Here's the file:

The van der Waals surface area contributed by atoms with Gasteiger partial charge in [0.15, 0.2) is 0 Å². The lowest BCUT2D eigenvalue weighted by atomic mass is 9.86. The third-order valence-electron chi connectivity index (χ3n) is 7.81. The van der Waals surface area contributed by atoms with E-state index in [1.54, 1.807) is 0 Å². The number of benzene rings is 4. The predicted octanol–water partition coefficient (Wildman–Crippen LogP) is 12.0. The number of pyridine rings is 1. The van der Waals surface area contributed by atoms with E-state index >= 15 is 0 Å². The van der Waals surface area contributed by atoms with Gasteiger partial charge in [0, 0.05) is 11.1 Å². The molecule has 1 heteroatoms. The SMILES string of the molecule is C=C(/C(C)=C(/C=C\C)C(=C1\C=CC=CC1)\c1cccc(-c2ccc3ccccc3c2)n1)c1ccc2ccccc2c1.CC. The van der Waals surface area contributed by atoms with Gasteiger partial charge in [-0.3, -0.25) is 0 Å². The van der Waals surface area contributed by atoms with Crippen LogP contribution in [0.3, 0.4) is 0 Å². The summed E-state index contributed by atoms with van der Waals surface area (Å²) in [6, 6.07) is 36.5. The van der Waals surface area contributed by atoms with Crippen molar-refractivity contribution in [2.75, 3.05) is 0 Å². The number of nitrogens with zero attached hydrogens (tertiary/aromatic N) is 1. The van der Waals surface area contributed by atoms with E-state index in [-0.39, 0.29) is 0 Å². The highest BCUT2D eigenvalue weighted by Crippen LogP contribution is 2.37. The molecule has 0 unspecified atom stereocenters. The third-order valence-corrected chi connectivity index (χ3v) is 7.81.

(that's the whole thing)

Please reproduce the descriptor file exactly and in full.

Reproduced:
The van der Waals surface area contributed by atoms with Gasteiger partial charge in [0.15, 0.2) is 0 Å². The lowest BCUT2D eigenvalue weighted by atomic mass is 9.86. The third-order valence-electron chi connectivity index (χ3n) is 7.81. The van der Waals surface area contributed by atoms with E-state index in [1.54, 1.807) is 0 Å². The number of benzene rings is 4. The predicted octanol–water partition coefficient (Wildman–Crippen LogP) is 12.0. The number of pyridine rings is 1. The van der Waals surface area contributed by atoms with E-state index >= 15 is 0 Å². The van der Waals surface area contributed by atoms with Gasteiger partial charge in [0, 0.05) is 11.1 Å². The molecule has 1 heteroatoms. The SMILES string of the molecule is C=C(/C(C)=C(/C=C\C)C(=C1\C=CC=CC1)\c1cccc(-c2ccc3ccccc3c2)n1)c1ccc2ccccc2c1.CC. The van der Waals surface area contributed by atoms with Gasteiger partial charge in [-0.3, -0.25) is 0 Å². The van der Waals surface area contributed by atoms with Crippen LogP contribution in [0.3, 0.4) is 0 Å². The summed E-state index contributed by atoms with van der Waals surface area (Å²) in [6, 6.07) is 36.5. The van der Waals surface area contributed by atoms with Crippen molar-refractivity contribution in [2.75, 3.05) is 0 Å². The number of nitrogens with zero attached hydrogens (tertiary/aromatic N) is 1. The van der Waals surface area contributed by atoms with E-state index in [-0.39, 0.29) is 0 Å². The highest BCUT2D eigenvalue weighted by Crippen LogP contribution is 2.37. The molecule has 0 unspecified atom stereocenters. The third-order valence-corrected chi connectivity index (χ3v) is 7.81.